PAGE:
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Dr. Merrell’s Morning ShakeServes two1 ½ cups mixed frozen berries (or fresh cut pineapple or papaya*)1 cup pineapple juice (or pomegranate or cherry juice)½ cup water¾ cup unsweetened soy milk or rice milk (for soy allergies use whey or organic brown rice protein powder**)1 ½ teaspoons fresh ginger root, peeled and minced (or ½ teaspoon ground cinnamon or turmeric)1 heaping tablespoon flax meal1 teaspoon flax oil1 tablespoon probiotic powder or liquid***Combine all ingredients in a blender and puree until smooth.* Can cut pineapple or papaya ahead of time and store in airtight container or bag in fridge for up to three days.** Combine 2 heaping tablespoons of powder with ½ cup water (use instead of soy milk).*** Make sure contains, at least, acidophilus and bifidophilus. Available in refrigerator section of most health food stores.Nutrition per ServingCalories: 193; Total fat (g): 5.2; Saturated fat (g): 0.6; Cholesterol (mg): 0.0; Monounsaturated fat (g): 1.1; Polyunsaturated fat (g): 3.5; Total carbohydrate (g): 33.3; Sugars (g): 21.3; Dietary fiber (g): 4.1; Protein (g): 4.6; Sodium (mg): 51.0Gym Toys 101If you’ve ever taken a peek at the strength-training section of a gym you’ve seen quite a few toys – sort of looks like the Polar Bear cage at the zoo. While I’m not a big fan of buying stuff for exercise – most stationary cycles in people’s homes turn mysteriously into clothing racks – some strength toys can be useful for working on those hard-to­reach and long-neglected-muscle groups.• Bands: Basically massive rubber bands that come in different tensile strengths to provide resistance. Hold the bands in front of you, core engaged, and stretch the ends of the bands in opposite directions to exercise the triceps and upper back muscles.• Balls: You can pimp your push-ups with an exercise ball. Push up with your hands on the ball to improve balance, or with your feet on the ball and hands on the floor, core engaged, to really ratchet up the level of difficulty. Sitting on a ball and trying to remain stable while doing any exercise – such as moving hand weights – engages the core, improves proprioception balance, and intensifies any exercise.• Weights: Handheld weights are still the standard for strength training. But I’m not taking about hulking up a 50-pound weight, which is invariably done with horrendous postural adjustments. Simple one- to five­pound hand weights are perfectly adequate training tools. I prefer exercises that mimic normal activities. Take a two-pound weight and, with your your core fully engaged, simply go through the motions of loading the car with groceries – lift and reach – or of putting away a carry-on bag in the overhead compartment – lift the weights from shoulder height to up over your head.• Balance Boards: These add the element of balance to your strength training. New to the scene are microelectric balance boards, which provide a nearly infinitesimal electric vibration that requires your nervous and muscular systems constantly to work for balance• Jump Ropes: The sine qua non of aerobic and resistance training – jumping rope provides aerobic, core, and upper body training. But skipping rope is extremely rigorous – most people new to aerobic training will be exhausted after a couple of minutes.Eight Simple Energy­Generating ExercisesBrisk walk: If I had to choose one energy-generating activity to recommend above all, it is walking. Walk at a pace brisk enough to increase your heart and breath rates; maybe tackle a few flights of stairs while you are at it. As you walk, actively engage your core, monitor your posture, be aware of the range of motion in your hips and thighs, and breathe consciously, working your ribcage like a bellows. You might look a little strange to the casual observer, but you’ll feel so much better when you are finished. With a little practice (and creative visualization), you may even give the impression to others that you are expert enough to be counted in the ranks of professional walkers – after all, racewalking is an Olympic sport.Breath Work: Inhale quietly and slowly, allowing your abdomen to rise, to the count of 4, pause holding the air lightly to the count of 4, exhale slowly, allowing your abdomen to contract, to the count of 6. Repeat four times. The simple act of slow, deep breathing can be incredibly energizing – and relaxing (see Breath Breaks in the 21-Day Plan).Seated Warrior (Virasana): This is a very simple stretch and a phenomenal way to expand your breathing capacity (if you have trouble with your knees or back, do this sitting in a chair, not on the floor). Kneel on the floor, shoulders back and down, neck and spine in a straight line perpendicular to the floor. Lower your buttocks to your feet. Raise your arms in front of you to shoulder level, tightly interlock your fingers, palms facing you. Now rotate your wrists and forearms so that palms face out, fingers away. Maintain your posture. With fingers clasped and palms facing away, raise your arms until palms face the ceiling. Keep your shoulders pinched back, sternum lifted, chest expanded, relax throat and neck. Look straight ahead, body and neck in a straight line perpendicular to the ground – no tilting. Breathe evenly and hold the posture for one minute or as long as it’s comfortable. With time you can extend this to five minutes. Bring your arms gently down to your sides. Place palms on the floor, kneel, stand up first with one leg, placing hands on knee for leverage.Downward-Facing Dog (Adhomukha Svanasana): This simple yoga posture definitely gets your circulation going, but it’s not recommended for individuals with high blood pressure, frequent headaches, or who are pregnant. Stand with your feet hip-distance apart, core engaged, head in a straight line with your spine. Take an abdominal breath. Bend from the waist until your palms touch the floor (it’s OK to bend your knees). Place your right foot back about four feet from your hands. Now place your left foot alongside your right so that your butt is in the air, heels on the ground, and you are in an inverted “V” position (again, it’s OK to bend at the knees if it’s uncomfortable to straighten your legs all the way). Straighten your spine (no hunching over). I like Rodney Yee’s description in his book, Moving Toward Balance, “Practice with bent legs, emphasizing the lift of your sitting bones . . . Feel the integration between the length of the sides of your waist, the opening of your chest and the extension of your arms.” B.K.S. Iyengar further recommends tightening muscles at the top of the thighs and pulling in the kneecaps. Just hang out there for a moment, breathing quietly, arms and back straight, heels on the floor. Now bring your right foot back close to your hands, then your left foot, and slowly stand.Qi Gong Energy Ball: With this exercise, visualize yourself holding a large ball of energy, move slowly and focus on breathing – your arms should move with very little effort, almost as if they are moved by an invisible energetic force. Feet are parallel, knees slightly bent, butt tucked under, arms at your sides. Take a deep, abdominal breath in and out and continue to breathe consciously throughout the exercise. Begin by allowing your arms to float slowly up, shoulder-width apart, palms facing each other as though you’re holding a giant beach ball of energy, waist high in front of you. Bend your arms at the elbows, bringing the imaginary ball closer to you. Now slowly rotate wrists to face palms away from your body and push the ball away until your arms are straight, stepping forward onto your left foot (knee remains slightly bent). Allow arms to float wide apart so that you make a T, bring arms gently down to sides with palms facing each other as you step left foot back to its original place. Float arms upward again, in front of you, holding the ball of energy. “Lift” the ball over your head and let go, now allow your arms to slowly float back down to your sides, breathing quietly, core engaged, butt tucked under, shoulders down and back. Repeat, this time stepping right foot forward.Hopping: Jumping rope is the best, full-fitness, aerobic energy-generating exercise, but it’s not always convenient to whip out a jump rope. You can hop up and down just about anywhere – next to your desk, standing in line at the bank, waiting for a train. Hop thirty times; finish by standing for a moment with good posture and taking four slow abdominal breaths.Push­ups and core crunches (see above).Rock out with your iPod: No explanation necessary. Freeform dancing is not only fun, but allows you to log an aerobic workout without the psychic pain.Bad Sleep: The Causes and CuresPoor sleep can be a function of inferior quality (having your sleep stages out of sync for any number of reasons), or inadequate quantity (getting too little sleep, which cuts off sleep stages), or it can be a function of both, which is absolutely the worst-case scenario. No matter what the cause, however, you can get your sleep problems under control and it is vitally important that you do so. I find that the best way to encourage my patients to practice better sleep habits is to let them know exactly what conditions and choices have a negative impact on sleep.Aging – It turns out that the definition of normal sleep goes out the window as we age. Much of the trouble has to do with shifting hormones at midlife – for men, too! – that affect the amount and type of rest you get. Chronic conditions that often come with age such as arthritis, sinus congestion, and acid reflux can also disrupt sleep. With age, there is a decrease in growth hormone and evening elevations of the stress hormone cortisol as well as an increase of the immune system messengers called inflammatory cytokines (especially interleukin­6) – all of which negatively affect sleep and reduce the amount of time spent in the more restora-tive stages 3 and 4 of non-rapid eye movement. This means that older people are predisposed to have problems not only with sleep quantity but sleep quality – with inevitable consequences for both their health and energy.Some of the trouble with aging can be addressed with better stress management. By age forty, levels of the stress hormone, cortisol, tend to be elevated for most people, which scientists now believe may be a result of that hormone not reaching its low point at night. Managing stress during the day so that you are able to get to sleep earlier and sleep longer may promote beneficial declines in cortisol at night. In some cases sleeping more can be seen as an anti­aging potion – circulating testosterone levels in healthy men are known to decline with advancing age, but when men sleep longer they are able to make more testosterone. Which just goes to show sleeping is not for sissies!One of my favorite observations from sleep medicine labs is that people of a certain age (65 and up) tend to believe that their sleep is worse than it actually is. Much of the trouble has to do with attitude. With meticulous psychological surveys, scientists have determined that whether a person views getting less sleep as insomnia or merely accepts it as a normal part of aging depends largely on his individual attitude about growing old. One of my longtime patients who cruised into her seventies with abundant energy once told me that she had learned to accept getting less sleep as “No big deal.” I’m not suggesting you ignore a sleep problem, but I am encouraging you not to become one of those folks of an advanced age who sit around complaining about sleep – that’s a sure energy-draining activity.Stress – Unbridled stress causes difficulty falling asleep as well as sleep disruption (waking in the middle of the night with trouble getting back to sleep). People wracked with stress can’t turn off the worry: when they lay down their minds race; or when they wake up in the middle of the night, their worries take hold and keep them awake. Researchers have begun to follow the destructive path of the stress hormones and other biochemical messengers that keep your neuroendocrine system hyperactive, even into the middle of the night.Stress per se doesn’t necessarily keep you awake, but worrying about stressful things can keep you awake. And because sleep deprivation mimics the effects of stress by elevating stress hormone levels and activating anxiety-promoting areas of the brain, you set up a vicious cycle: you’re stressed so you can’t sleep; then the lack of sleep makes your stress worse. You quickly become perpetually exhausted. Unremitting stress has also been shown to trigger nightmares, increasing demands on your nervous system. This is why I strong recommend night-time relaxation exercises in the 21-Day Plan.The many negative effects that unbridled stress produces in your nervous system can have serious consequences during sleep. The early morning between 4:00 and 8:00 a.m. – when rapid eye movement (REM) is at its peak – is the time of day with the highest incidence of heart attacks (and this doubles on Monday mornings). This is largely due to stress-induced declines in your heart’s ability to handle the shift from the calming, parasympathetic nervous system dominance of non-REM sleep to the stimulating, sympathetic nervous system dominance of REM sleep. As your nervous system starts to wake up, a stressed heart sometimes just can’t take it. Clearly, cardiovascular problems need to be diagnosed early and treated by a specialist. Along with proper treatment, a conscious stress reduction program coupled with regular moderate exercise will help to protect the heart during times like the early morning when nervous system shifts require healthy flexibility of the heart muscle.One further caveat has to do with managing stress when you actually do wake up. If you wake up, jump out of bed, and go straight into panic mode over your work responsibilities it can be tough on your ticker. This is why I strongly recommend you start your day with the two-minute meditation, the Early Morning Wake Up Call, detailed in the 21-Day Plan (see Part Two). Starting your day with your stress under control will keep it in better control all day and give more consistent energy.Sleep Apnea – Sleep apnea is a condition in which breathing stops for at least 10 seconds at least 15 times per hour during sleep. It’s often accompanied by loud snoring and is considered to be a major cause of exhaustion during the day. Short of your spouse guessing that you have the condition, daytime sleepiness is one of the biggest symptomatic tip-offs to sleep apnea. On the extreme end, sleep apnea can cause you to wake abruptly gasping for air. In some cases it does not wake you but continues to cause blood oxygen levels to decline – often significantly – throughout the night; suffocating the heart, the brain, and all of the body’s cells. Each spell sets off alarms (take a breath!) making it all but impossible to move beyond the very lightest stage of non­rapid eye movement sleep – forget about vivid dreaming! Studies of apnea demonstrate that it’s associated with dominance of the sympathetic nervous system, which places stress on the heart, too. The causes of sleep apnea are varied. It has a strong genetic component (if a parent has apnea, you have a 40 percent chance of getting it), most likely due to inherited traits in the anatomy of the neck and pharynx that make it harder to keep the airway open during sleep. It’s more common in men and its frequency rises with age. Drinking alcohol and sleeping on your back can trigger the problem. By far the most common cause is obesity, which increases the risk of developing apnea by more than 1000 percent! Excess body weight puts pressure on the throat and prevents it from opening enough to facilitate breathing. Up to 70 percent of people with obesity have sleep apnea. Having an underactive (hypo)thyroid can be a hidden cause of sleep apnea, and when treated, sleep apnea often also clears.The symptoms of apnea are pretty far-ranging, from frequent awakening, daytime exhaustion, poor memory, and loud snoring (about 10 percent of habitual snorers have apnea). The health consequences can be devastating, including a significant increased risk of hypertension and heart attacks. For example, many people who have uncontrolled high blood pressure – for which medications seem not to work well – actually have sleep apnea as the cause. A continuous lack of oxygen during sleep can precipitate an acute heart attack. If you have any of the symptoms of apnea you should consider being evaluated by a sleep medicine specialist – hopefully before you have a heart attack.If you have sleep apnea, it is possible to receive a prescription for a continuous positive airway pressure device (CPAP). This device is placed over your nose and mouth and produces positive pressure (like a vacuum cleaner on reverse) that forces open your airway and causes more oxygen to flow into your upper airways and lungs. By stopping the drop in oxygen levels and frequent wakening, the device allows your body to pass through all the cycles of sleep. CPAP has been shown to conserve sleep energy and improve daytime energy levels. Oral appliances – which you can obtain from a dentist – to reposition the jaw muscle and tongue and increase the airwave space can be almost as effective as CPAP in moderate apnea; and people tend to prefer the less invasive nature of an appliance compared to the CPAP device. Surgery should be the last option, and would only be useful for anatomical defects of genetic origin.Before going for these big-gun prescription devices, however, there are a few changes you can make in your sleep habits that may reduce, or even resolve, sleep apnea.• Lose weight. It is dramatically beneficial for sleep apnea; a 10 percent weight loss produces a 26 percent reduction in apnea.• Reduce alcohol intake, especially later in the evening. Alcohol can over-relax the muscles in the throat and pharynx and contribute to their collapse.• Elevate your head by 30 degrees (pillow specialty stores sell wedges to place under your head) to reduce the force of gravity on your throat.• Switch to sleeping on your side instead of your back, again to avoid the forces of gravity. Use a pillow as a bolster to hold onto and help keep you in the side sleeping position.• Tenacious back sleepers can try the sleep ball technique, in which you actually attach a tennis ball to the seat of your pajamas to prevent you from sleeping on your back.Snoring – Scientists are undecided about the health consequences of general non­apnea snoring. Light to moderate snoring is not caused by any abnormality, but rather originates from vibrations of tissue in the throat and air passageways. Your own snoring episodes can cause blood pressure to rise (not to mention what it does to your spouse), but snoring is not considered a cause of daytime hypertension. My primary concern is what snoring does to your ability to get a good night’s rest: The resistance that snoring produces in your airways can cause frequent arousal and fragmented sleep. It can throw off the normal balance of calming, parasympathetic nervous system domination during sleep. Snorers have an increase in stimulating sympathetic nervous system dominance during sleep, which consumes energy and can lead to daytime fatigue.Snoring solutions are the same as for sleep apnea. Try reducing alcohol intake and changing your sleep position before making the bigger financial and lifestyle commitment of obtaining a prescription device like the CPAP. Sometimes helpful is a surgical procedure called a uvulectomy, removal of the small punching bag (uvula) that hangs at the back of the throat to prevent it from obstructing the airway.Chronic sinus congestion – The common cold or chronic stuffiness from allergies can pose a real challenge to a good night’s sleep and can even lead to sleep apnea. You really do need the full cooperation of your nose to get adequate oxygen during sleep. A stuffy nose reduces the capacity of your major air passageway; and it forces you to work harder for air, which can make it easier for the back of the throat to collapse. Scientists even believe nasal congestion can block receptors in the nose that signal the brain that it needs air. A bout of a cold virus is not a big deal, but if you’re routinely stuffy, I highly recommend working with an ear, nose, and throat doctor to determine the cause of chronic congestion and eliminate it. A 1998 study at Penn State University’s Division of Allergy showed that targeted use of nasal steroids (like Nasonex) to quell inflammation improved sleep and reduced daytime fatigue for people with chronic sinus congestion. But there are remedies you can try short of using steroids.Amazingly, the simple little device called a Breathe Right Strip – a stiff Band-Aid that sits on the bridge of the nose and physically pulls the nostrils open – can be a big help for congested sleepers. More permanent remedies – such as identifying subtle food allergies – that target the source of congestion are key. By following the elimination diet of the 21-Day Plan, you may find that congestion starts to clear up, as wheat, dairy, and other allergies can cause chronic sinus congestion. Getting acupuncture and chiropractice treatments from experienced practitioners can often help chronic sinus problems.Gastro­Esophageal Reflux Disease (GERD) – The reflux of stomach acid into the esophagus – which is increasingly recognized as the cause of a wide range of problems including chronic sinusitis, asthma, bronchitis, and chest pain – does much of its dirty work during sleep and can be a major factor in sleep apnea. In a November 2007 study at Chicago Rush Medical Center’s Department of Ear, Nose, and Throat Medicine, correcting the hyperacidity of GERD significantly improved sleep apnea, sleep quality, and daytime fatigue of 70 percent of patients.The classic conventional remedy for GERD is acid-blocking medications. These certainly work. I recommend using antacids to get the problem under control if it’s bad, and then targeting the causes of acidity. If necessary, have an endoscopy by a gastro­intestinal specialist or ear, nose, and throat doctor to rule out significant anatomic abnormalities. Remedies other than antacids include elevation of the pillow, so that by decreasing the force of gravity, stomach acid doesn’t backflow into the esophagus; and eliminating night­time acidic foods (especially tomatoes), spices, caffeine, and alcohol.Chronic Pain – Chronic pain is a double­edged sleep sword: it can interrupt sleep, which degrades pain-inhibition processes in the brain, making pain worse the next day. Sleeping less doesn’t affect pain as much as sleeping poorly does. A 2006 study at Walter Reed Army Hospital found that pain reduced the quality of sleep in 55 percent of patients, poor sleep worsened the pain, and a poor quality mattress magnified both problems. Evaluate your mattress (see below) and don’t just live with pain. There are a number of avenues to explore including working with a pain specialist (often resulting in the use of stronger pain medications), a physical therapist, hypnosis, acupuncture, and working to reduce inflammatory elements of the diet (see Chapter 2).Inflammatory Conditions – In conditions like arthritis, autoimmune diseases, multiple sclerosis, Lyme disease, even during a bout of influenza, the balance between proinflammatory and antiinflammatory chemicals (especially cytokines such as interleukins, TNF­alpha and others) that are produced by white blood cells of the immune system plays an essential role in regulating how well you sleep. These chemicals are produced during infections as important signaling messengers, but in chronic inflammation a steady stream of them can wreak havoc on your sleep and energy. In a study of elderly folks, higher evening levels of pro­inflammatory cytokines (especially Interleukin 6) were related to getting less sleep. A very slight increase was associated with an increased waking time of about 20 minutes. Obesity also results in a chronic inflammatory state – visceral fat is highly active in producing harmful cytokines that can interfere with sleep.The single most important solution for reducing inflammation is life­style change: reduce weight and stress, exercise and sleep more, and eat an antiinflammatory diet (see Chapter 2). Cut out sugar and processed foods especially, reduce meat consumption, and incorporate antiinflammatory foods such as fish oil, spices, and herbs.Alcohol – If you’re having problems with sleep or insomnia, you should consider cutting back on alcohol. When you drink alcohol as long as five hours before falling asleep, it can make sleep apnea or snoring worse (even if you don’t normally have those problems). Alcohol triples the tendency for restless limb movement that causes frequent awakening. When you drink, you can fall asleep quicker and get to a deeper, slow-wave sleep faster (you pass out), but as the alcohol is metabolized by the middle of the night (usually after the first two 90-minute sleep cycles), sympathetic nervous system activity increases, which produces fitful sleep (you wake up in the middle of the night with a parched mouth, feeling lousy). Alcohol increases your deeper sleep at the beginning of the night and causes more restless sleep in the last portion of the night, so it can have an overall negative effect on sleep. While a glass of wine with dinner is ok. Bottom line: For anyone having trouble sleeping, imbibing a couple of nightcaps is not the cure.Caffeine – America’s favorite drug, the chemical stimulant caffeine can contribute to insomnia – even in your morning cup of Joe. The half­life of caffeine is three to six hours, meaning that if you have a cup at noon, a quarter­cup’s worth could still be in your system at midnight (as it could if you drink a larger dose, says, a two-cup sized Grande, at 6:00 a.m.). Caffeine has been shown to block the adenosine receptors. (As discussed in the Box above, accumulating adenosine during daytime is one of the triggers for getting to sleep at night.) Studies have shown that caffeine blocks this mechanism and disturbs proper sleep. As with its distant cousin, amphetamines, caffeine can cause significant withdrawal symptoms when eliminated – fatigue and headaches can develop after stopping even a one-cup per day habit. If you have insomnia and consume daily caffeine, wean yourself off slowly and stop for two full weeks to see if you sleep better and have more overall energy. The Power Up! 21-Day Plan walks you through this process.Medications – It is truly shocking when you look at the list of medications that negatively affect sleep. Insomnia is a commonly listed side effect of numerous prescription and over-the-counter drugs; they can cause a wide variety of disruptions in the sleep cycle including nervous system overstimulation in the early stages of sleep and nightmares in the later stages (see box). Drugs affect the chemicals called neurotransmitters, which govern brainwave activity. Pseudophedrine (in Sudafed and other cold medicines) is a good example of how medicines affect sleep; many people using it regularly suffer unwittingly from debilitating over-stimulation – including insomnia from even a small daytime dose of decongestants. Antihistamines in cold remedies, on the other hand, actually make you drowsy. Many of the most commonly prescribed medications in America are on the list of drugs that affect sleep (unbeknownst to patients and, usually, their doctors, as well) including blood pressure medications, antiseizure medications, anti­histamines, decongestants, and antidepressants. This is just one of many reasons that my goal for all patients is to reduce the number of medications they take by implementing lifestyle changes whenever possible.Sleeping Pills – Sleeping pills are useful when acute stress or health conditions occasionally interfere with falling or staying asleep. They can also be used to reset the circadian rhythms of your biological clock when you’re traveling. They become a problem when people use them chronically. First of all, sleeping pills do not guarantee healthy sleep architecture or complete elimination of daytime sleepiness. To do that, you need to treat the underlying condition and get to the source of the problem that causes insomnia (i.e., daytime anxiety). You will not get a magic, permanent fix from a pill. The quick-fix mentality can actually lead to a worsening of the sleep problem over time and to the appearance of other problems related to lack of sleep. Polypharmacy – the prescribing of multiple medications, often for the same conditions – has been an increasing problem, occasionally with tragic consequences, from the 1962 death of Marilyn Monroe to 2008’s Heath Ledger.A brief synopsis of medicinal sleeping aids contains two broad categories: those that leave you drowsy in the morning and could become habit forming, and those that produce addiction and/or dependency. The former group includes soporific antidepressants (tricyclics such as Elavil and SSRIs such as Paxil), the newer melatonin receptor agonist Rozerem, and OTC antihistamines (Sominex, Benadryl). The other group contains solely prescriptive sleeping medications that can be addictive – such as barbiturates (phenobarbital, Seconal), benzodiazepines (Dalmane, Valium, Klonopin), and narcotics (codeine, hydrocodone) – or can produce dependency such as Ambien, Sonata, and Lunesta.I am not dismissing the use of prescription sleeping pills: I prescribe them myself sometimes (though rarely compared with most other physicians). Judicious occasional use of these powerful medications can be helpful for acute distress or jetlag, and are necessary for others with more severe medical conditions or severe sleep disorders, especially when overseen by a sleep disorders specialist. But there are many other ways, detailed in the following section, that sleeping problems can and should be addressed.My Favorite Sleep RemediesMake an effort to maintain a consistent pre-bedtime routine. This can include turning off stimulating activities (including electronic gadgets) at least an hour before sleep; utilizing relaxation rituals, such as breath work and progressive relaxation techniques (see below). Keep a regular, reasonable schedule – get to bed as close as possible to the same time every night (ideally by 10:00 p.m.) and wake up at roughly the same reasonable time each morning. Sleep docs actually do call this consistency “good sleep hygiene.” Of course, everyone knows that mothers are the best sleep hygienists in the world, but what follows are my best tips that even your mother may not know.A Good Pillow – This is an easy change that can make a huge difference. The first thing I tell everyone to do is evaluate the pillow situation. A pillow is supposed to support your head so that your neck, airways, and spine remain in a natural position with good alignment throughout the night. A very convincing 2001 German Sleep Medicine Lab study found that changing to a medium­firm pillow (the firmest was of no advantage) significantly improved both non-REM and REM sleep for people who have trouble sleeping without other underlying conditions or causes. Bottom line: A pillow should support your head, not bury it.Pillows also frequently contribute to allergies, which is a big no-no when it comes to getting a good night’s sleep. A crucial first step in improving sleep is to scrutinize your pillow for allergens, the source of which can be the filling (down and feather allergies are very common) or it can be dust mites inside the filling. I highly recommend that you examine the range of nonallergenic foam pillows on the market and get one. When you find one that suits you, place it inside a dust-mite blocking pillow protector that goes under the pillow case (www.greenguide.com is a great source for information on pillow allergies). But you also want to toss your pillow in the dryer every few months to kill dust mites. Change your pillow every couple of years as its unwavering service of eight hours each day gives it a relatively short life span.A Better Mattress – When it comes to mattresses, observe the Goldilocks imperative (not too hard and not too soft); medium­firm is your best bet. If a mattress is too hard it bites back and can cause pain and even numbness (limbs falling asleep) at pressure points; likewise, if a mattress is too soft it becomes more work to move around and can cause muscle and joint strains. The best mattresses support all of your body parts equally; even at the heaviest points, your hips and shoulders.Unfortunately, couples often have different mattress preferences, primarily because body weight is a big factor in mattress support. Sometimes the issue can be resolved with a topper. You can actually have a firmer mattress with a soft feel by purchasing a bed with large quilting on the surface or by using a cushioned mattress pad. Because people over the age of 40 lose elasticity in their skin, they have less tolerance for a firm mattress surface. Memory foams, the current darlings of the market, can bring harmony to the bedroom by adjusting for the individual body type, but many people find these mattresses to be exceptionally warm, which is especially unwelcome if you’re suffering hot flashes.As much as I hate to break this news, a recent study from the Musculoskeletal and Human Physiology Research Lab at Oklahoma State University showed that price does make a difference. Changing from a cheaper to a moderately high-priced mattress significantly improves sleep quality. Another similarly rigorous study showed that by switching to a better mattress (in this case an adjustable air-spring/box-spring combination) a full 95 percent of study participants with chronic low back pain reported reduction in pain, and 88 percent reported a better night’s sleep. This data was supported by a Consumer Reports survey that found more than two­thirds of people with high-end mattresses were “very or completely” satisfied with their purchase compared to one­third of conventional mattress owners. You may want to take a look at spending priorities: Spending less on bedding and more on the mattress could be a sleep-inducing strategy.Light therapy – You can use artificial full-spectrum lights in the morning to help reset the body clock so you can get to sleep at a more appropriate time in the evening. In the past decade, pioneering research lead by Columbia University investigator Michael Terman, Ph.D. established that the circadian rhythms that help set your sleep patterns are highly susceptible to changes in exposure to light rays – whether from the sun or from bulbs that mimic the full-spectrum of sunlight. By exposing the eyes to specially designed full­spectrum lights (10,000 lux fluorescent bulbs) for 30 minutes in the early morning, scientists have helped people get to sleep earlier and stay asleep longer. It is thought that regular exposure to such light in the morning triggers a more advantageous nighttime release of melatonin, the hormone that governs your body clock, but the mechanisms are not fully understood. You may be more familiar with light therapy for its use in treating seasonal affective disorder (SAD), a type of depression that shows up in winter months and stems from sunlight deprivation. Studies have shown that a course of light therapy treatments can have a dramatically positive effect on both sleep and symptoms of depression.Light therapy can truly work wonders for people who find it difficult to fall asleep before midnight and are sluggish in the morning. Rapid improvement in falling asleep earlier is often experienced after just a few days of 30 minutes of exposure to a light therapy box upon awakening in the morning (see www.cet.org for more information on the boxes). For people (even teenagers) with more severe insomnia, who regularly stay awake until 1:00 a.m. or longer, shifting sleep patterns can involve sensitive timing. So while the procedure can be done at home, it is a better idea to work with a sleep specialist to devise the treatment program for serious insomnia. The treatment also usually requires waking up a little earlier each morning, which takes real commitment. But if you are miserable from insomnia, it’s worth trying.On the research forefront are special dawn-simulating sleep masks with embedded lights that turn on gradually four hours before the end of sleep. One might think leaving the shades open will do the same thing, but bare windows raise the possibility that your bedroom will be flooded with ambient nighttime light, which poses its own set of problems that are conveniently the subject of the next discussion, Dark Therapy.Dark Therapy – If exposing your eyes to light in the morning helps you fall asleep earlier and sleep longer, it should come as no surprise that blocking exposure to light at night can positively influence sleep. Scientists digging further into the sunlight-melatonin connection have discovered that the blue spectrum of light has the greatest impact on melatonin and circadian rhythms. If you are exposed to blue light late at night – from a computer or television screen or a digital clock near your bed – it can wreak havoc with your body clock making it harder for you to get to sleep and to get up in the morning. Keep your room pitch dark at night, covering all digital clock or DVD player readouts. Interestingly, a 2008 study from the Corvallis Psychiatric Clinic in Oregon showed that using amber­tinted glasses blocked the excitatory blue spectrum of light commonly encountered during television and computer viewing. Using amber glasses during evening screen-watching time had a significant effect in inducing and promoting a good night’s sleep.Behavioral Therapy – Here’s the Catch-­22 of sleep psychology: worrying about not getting enough sleep can stop you from getting enough sleep. Sleep docs have even developed a protocol of behavioral modification that’s been shown to work 70 to 80 percent of the time for people who can’t sleep because of excessive preoccupation with, or apprehension about, falling sleep. Here’s the drill:• Go to bed only when sleepy.• Get out of bed if you haven’t fallen asleep in 20 minutes.• Curtail all nonsleep activities in bed (no watching TV, eating, planning, or problem solving).• Arise at the same time every morning.• Avoid daytime napping.• Don’t get attached to unreal expectations about getting a perfect sleep every night.• Do not blame insomnia for all daytime problems.• Do not catastrophize (imagine all the bad things that will happen as a result) after a poor night’s sleep.• Finally, if this chapter is making you worry too much about sleep, put it down and go out for a walk in the sunshine!Relaxation Exercises – Throughout the night, your brainwaves are continually cycling between slow­wave activity of non-rapid eye movement, and fast­wave activity of rapid eye movement. Meditation and relaxation exercises can significantly help you get back into slow­wave activity if you are awakened in the middle of the night. For getting to sleep faster or for falling back to sleep in the middle of the night try meditation or relaxation exercises found in the 21-Day Plan as a way of hopping onto the slow­wave sleep train that pulls you into the deepest stages of regenerative rest.Acupuncture – Acupuncture, discussed in Chapter 1 as an aid to relaxation, is a helpful adjunct for treating insomnia. Thousands of research articles attest to the neurochemical effects of acupuncture, which significantly elevates endorphins to block pain pathways, promotes the production of chemicals that reduce inflammation, enhances circulation, and reduces the activity of neuromuscular spasm. Inasmuch as acupuncture balances the nervous system and neurotransmitters, there’s a logic for its use in promoting relaxation, which results in a better quality sleep. In China acupuncture has been used successfully for two thousand years to treat sleep problems, though this effect has yet to be studied in controlled trials that are considered the gold standard in Western medicine. In my own practice I use acupuncture as part of a comprehensive approach to insomnia in conjunction with other treatments based on the underlying causes of the sleep problem.From the Hardcover edition.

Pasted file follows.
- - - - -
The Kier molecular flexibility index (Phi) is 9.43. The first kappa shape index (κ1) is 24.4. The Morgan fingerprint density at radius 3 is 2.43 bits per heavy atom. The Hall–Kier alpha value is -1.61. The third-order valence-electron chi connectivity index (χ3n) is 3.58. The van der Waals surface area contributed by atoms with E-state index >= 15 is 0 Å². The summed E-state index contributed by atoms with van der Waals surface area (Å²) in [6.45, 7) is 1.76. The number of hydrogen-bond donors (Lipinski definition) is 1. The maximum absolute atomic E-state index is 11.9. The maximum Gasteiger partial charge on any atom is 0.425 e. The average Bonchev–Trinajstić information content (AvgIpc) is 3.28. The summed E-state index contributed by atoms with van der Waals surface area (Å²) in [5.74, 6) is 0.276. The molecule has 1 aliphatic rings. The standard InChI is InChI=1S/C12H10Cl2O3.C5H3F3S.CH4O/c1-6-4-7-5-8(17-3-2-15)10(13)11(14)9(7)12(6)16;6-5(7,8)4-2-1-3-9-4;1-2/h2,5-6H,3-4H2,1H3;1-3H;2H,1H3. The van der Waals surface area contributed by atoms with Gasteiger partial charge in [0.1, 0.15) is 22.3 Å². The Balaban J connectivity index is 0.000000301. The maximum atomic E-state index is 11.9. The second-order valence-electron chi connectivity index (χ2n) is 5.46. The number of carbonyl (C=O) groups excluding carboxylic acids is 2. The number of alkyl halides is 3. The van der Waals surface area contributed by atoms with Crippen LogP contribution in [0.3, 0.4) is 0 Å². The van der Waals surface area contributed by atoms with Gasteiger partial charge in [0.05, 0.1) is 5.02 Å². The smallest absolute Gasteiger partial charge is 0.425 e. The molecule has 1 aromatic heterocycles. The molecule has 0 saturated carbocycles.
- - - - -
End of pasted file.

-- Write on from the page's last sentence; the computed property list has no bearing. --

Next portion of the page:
Editorial Reviews

“Woody helped teach me integrative medicine, but I still took copious notes on his sensational 21-Day Program. Follow his six simple steps for healing your energy and you could feel more alive than ever before.” — Mehmet C. Oz, M.D., co-author of You: Staying Young and You: On a Diet“He’s been an enormous help to me and many of my friends, and I’m sure he will be helpful to many others. Give this book a try.”— Richard Gere“Woody Merrell, M.D., is the doctor of the future. And The Source is packed with exciting, health-enhancing secrets that you can begin using immediately. Great stuff!” — Christiane Northrup, M.D., author of The Wisdom of Menopause, and Women’s Bodies, Women’s Wisdom